(ii) Penetration: For porous surfaces, printing inks are designed so that the solvent penetrates into the bulk of the printing surface and the dry ink is left on the surface.

(iii) Oxidation: In case of inks where drying oil is used as solvent, curing occurs by the reaction of atmospheric oxygen with unsaturation of oil.

(iv) Radiation curing: involves a series of polymerization reactions which are instigated under the influence of radiations e.g., UV, falling on printed substrate. This process is considered as a ‘green’ curing route involving lesser energy and time.

(v) Precipitation: This process is applicable to an ink system that is only sparingly miscible in water. Here, excess water (usually in the form of steam) is added to the ink system. The sudden increase in diluent concentration causes the solubility of the resin to decrease sharply and the resin precipitates onto the printed surface; the excess water precipitates off.



Printing Processes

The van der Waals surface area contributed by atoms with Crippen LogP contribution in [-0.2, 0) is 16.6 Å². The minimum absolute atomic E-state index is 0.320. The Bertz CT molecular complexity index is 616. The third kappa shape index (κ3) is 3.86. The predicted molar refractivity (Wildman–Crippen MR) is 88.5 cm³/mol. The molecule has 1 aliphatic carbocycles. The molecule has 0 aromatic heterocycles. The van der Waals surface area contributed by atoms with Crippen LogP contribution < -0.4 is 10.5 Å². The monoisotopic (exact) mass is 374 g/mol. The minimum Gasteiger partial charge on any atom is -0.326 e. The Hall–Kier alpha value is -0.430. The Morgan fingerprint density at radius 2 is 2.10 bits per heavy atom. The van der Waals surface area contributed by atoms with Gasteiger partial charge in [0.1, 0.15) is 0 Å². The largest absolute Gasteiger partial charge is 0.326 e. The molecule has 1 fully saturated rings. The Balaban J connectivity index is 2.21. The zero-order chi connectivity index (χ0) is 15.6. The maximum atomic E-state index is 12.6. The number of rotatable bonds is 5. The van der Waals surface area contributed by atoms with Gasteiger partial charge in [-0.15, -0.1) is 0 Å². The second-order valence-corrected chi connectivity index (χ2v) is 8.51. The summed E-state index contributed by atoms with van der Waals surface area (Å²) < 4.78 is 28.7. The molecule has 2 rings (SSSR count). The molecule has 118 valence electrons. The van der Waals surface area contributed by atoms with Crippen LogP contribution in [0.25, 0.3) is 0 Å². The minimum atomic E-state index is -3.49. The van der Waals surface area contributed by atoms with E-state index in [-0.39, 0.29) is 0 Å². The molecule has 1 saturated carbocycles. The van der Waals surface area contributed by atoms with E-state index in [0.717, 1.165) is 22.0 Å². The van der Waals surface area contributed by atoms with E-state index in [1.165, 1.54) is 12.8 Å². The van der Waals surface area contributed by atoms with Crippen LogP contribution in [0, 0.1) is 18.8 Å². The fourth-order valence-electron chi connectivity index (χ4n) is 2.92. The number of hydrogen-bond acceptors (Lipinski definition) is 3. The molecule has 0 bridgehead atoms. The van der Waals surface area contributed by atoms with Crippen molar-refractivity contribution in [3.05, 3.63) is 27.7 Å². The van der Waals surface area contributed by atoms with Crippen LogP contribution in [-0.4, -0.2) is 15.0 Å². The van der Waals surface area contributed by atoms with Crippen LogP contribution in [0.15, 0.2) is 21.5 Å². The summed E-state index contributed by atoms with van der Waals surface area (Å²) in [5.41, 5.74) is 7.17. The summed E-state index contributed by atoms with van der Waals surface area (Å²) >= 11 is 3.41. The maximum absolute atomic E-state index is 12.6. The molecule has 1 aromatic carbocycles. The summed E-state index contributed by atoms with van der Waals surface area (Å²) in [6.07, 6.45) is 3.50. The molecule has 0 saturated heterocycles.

(i)Letterpress printing-Also known as typographic printing, since 13th century, it is one of the oldest printing techniques in practice. It is a commercial printing technique where many copies of an image are produced by repeated, direct impression of an inked, raised surface against sheets or a continuous roll of paper. Here, the image or printing areas are raised above the non-printing areas; the process involves printing images by the “relief” type printing plates. Rollers are laden with ink and they pass it to a separate ink bed; a fresh film is picked here for the following sheet of paper. A sheet of paper is pressed onto a type, swung back again and finally removed. A new sheet or roll of paper is again inserted at this place. Two types of letterpress printing machines are there- Flat bed cylinder Machines and Rotary letterpress printing machines.